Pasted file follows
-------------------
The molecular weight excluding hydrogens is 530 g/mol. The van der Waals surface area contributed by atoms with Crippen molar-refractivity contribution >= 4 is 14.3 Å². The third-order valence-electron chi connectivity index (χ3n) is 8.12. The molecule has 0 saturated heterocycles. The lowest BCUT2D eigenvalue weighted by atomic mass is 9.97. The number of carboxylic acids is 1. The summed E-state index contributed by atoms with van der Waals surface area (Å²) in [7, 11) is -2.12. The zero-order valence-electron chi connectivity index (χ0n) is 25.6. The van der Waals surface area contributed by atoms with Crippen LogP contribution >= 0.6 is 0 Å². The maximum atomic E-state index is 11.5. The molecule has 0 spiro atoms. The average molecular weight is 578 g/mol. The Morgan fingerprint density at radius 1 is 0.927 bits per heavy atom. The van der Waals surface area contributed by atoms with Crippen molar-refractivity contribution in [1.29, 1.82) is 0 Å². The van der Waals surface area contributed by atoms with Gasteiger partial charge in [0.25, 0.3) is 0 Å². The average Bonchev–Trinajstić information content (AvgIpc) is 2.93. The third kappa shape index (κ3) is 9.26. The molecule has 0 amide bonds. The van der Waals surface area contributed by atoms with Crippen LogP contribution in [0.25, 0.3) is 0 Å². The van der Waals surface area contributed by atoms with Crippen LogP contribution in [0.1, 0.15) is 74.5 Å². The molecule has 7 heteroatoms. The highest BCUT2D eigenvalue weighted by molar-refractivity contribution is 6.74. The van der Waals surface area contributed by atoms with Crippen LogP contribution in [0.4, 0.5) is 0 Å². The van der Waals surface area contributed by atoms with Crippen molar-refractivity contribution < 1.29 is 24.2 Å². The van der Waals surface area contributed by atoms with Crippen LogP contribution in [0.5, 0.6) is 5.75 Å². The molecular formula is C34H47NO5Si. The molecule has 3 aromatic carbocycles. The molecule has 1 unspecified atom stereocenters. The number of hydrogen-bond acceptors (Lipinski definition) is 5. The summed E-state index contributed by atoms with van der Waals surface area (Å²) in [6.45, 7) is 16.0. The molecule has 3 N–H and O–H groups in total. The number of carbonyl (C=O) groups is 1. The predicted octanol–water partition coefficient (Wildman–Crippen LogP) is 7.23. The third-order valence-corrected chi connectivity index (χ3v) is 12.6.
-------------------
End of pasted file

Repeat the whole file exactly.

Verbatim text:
The molecular weight excluding hydrogens is 530 g/mol. The van der Waals surface area contributed by atoms with Crippen molar-refractivity contribution >= 4 is 14.3 Å². The third-order valence-electron chi connectivity index (χ3n) is 8.12. The molecule has 0 saturated heterocycles. The lowest BCUT2D eigenvalue weighted by atomic mass is 9.97. The number of carboxylic acids is 1. The summed E-state index contributed by atoms with van der Waals surface area (Å²) in [7, 11) is -2.12. The zero-order valence-electron chi connectivity index (χ0n) is 25.6. The van der Waals surface area contributed by atoms with Crippen LogP contribution >= 0.6 is 0 Å². The maximum atomic E-state index is 11.5. The molecule has 0 spiro atoms. The average molecular weight is 578 g/mol. The Morgan fingerprint density at radius 1 is 0.927 bits per heavy atom. The van der Waals surface area contributed by atoms with Crippen molar-refractivity contribution in [1.29, 1.82) is 0 Å². The van der Waals surface area contributed by atoms with Gasteiger partial charge in [0.25, 0.3) is 0 Å². The average Bonchev–Trinajstić information content (AvgIpc) is 2.93. The third kappa shape index (κ3) is 9.26. The molecule has 0 amide bonds. The van der Waals surface area contributed by atoms with Crippen LogP contribution in [0.25, 0.3) is 0 Å². The van der Waals surface area contributed by atoms with Crippen LogP contribution in [0.1, 0.15) is 74.5 Å². The molecule has 7 heteroatoms. The highest BCUT2D eigenvalue weighted by molar-refractivity contribution is 6.74. The van der Waals surface area contributed by atoms with Crippen LogP contribution in [0.4, 0.5) is 0 Å². The van der Waals surface area contributed by atoms with Crippen molar-refractivity contribution < 1.29 is 24.2 Å². The van der Waals surface area contributed by atoms with Crippen LogP contribution in [0.5, 0.6) is 5.75 Å². The molecular formula is C34H47NO5Si. The molecule has 3 aromatic carbocycles. The molecule has 1 unspecified atom stereocenters. The number of hydrogen-bond acceptors (Lipinski definition) is 5. The summed E-state index contributed by atoms with van der Waals surface area (Å²) in [6.45, 7) is 16.0. The molecule has 3 N–H and O–H groups in total. The number of carbonyl (C=O) groups is 1. The predicted octanol–water partition coefficient (Wildman–Crippen LogP) is 7.23. The third-order valence-corrected chi connectivity index (χ3v) is 12.6.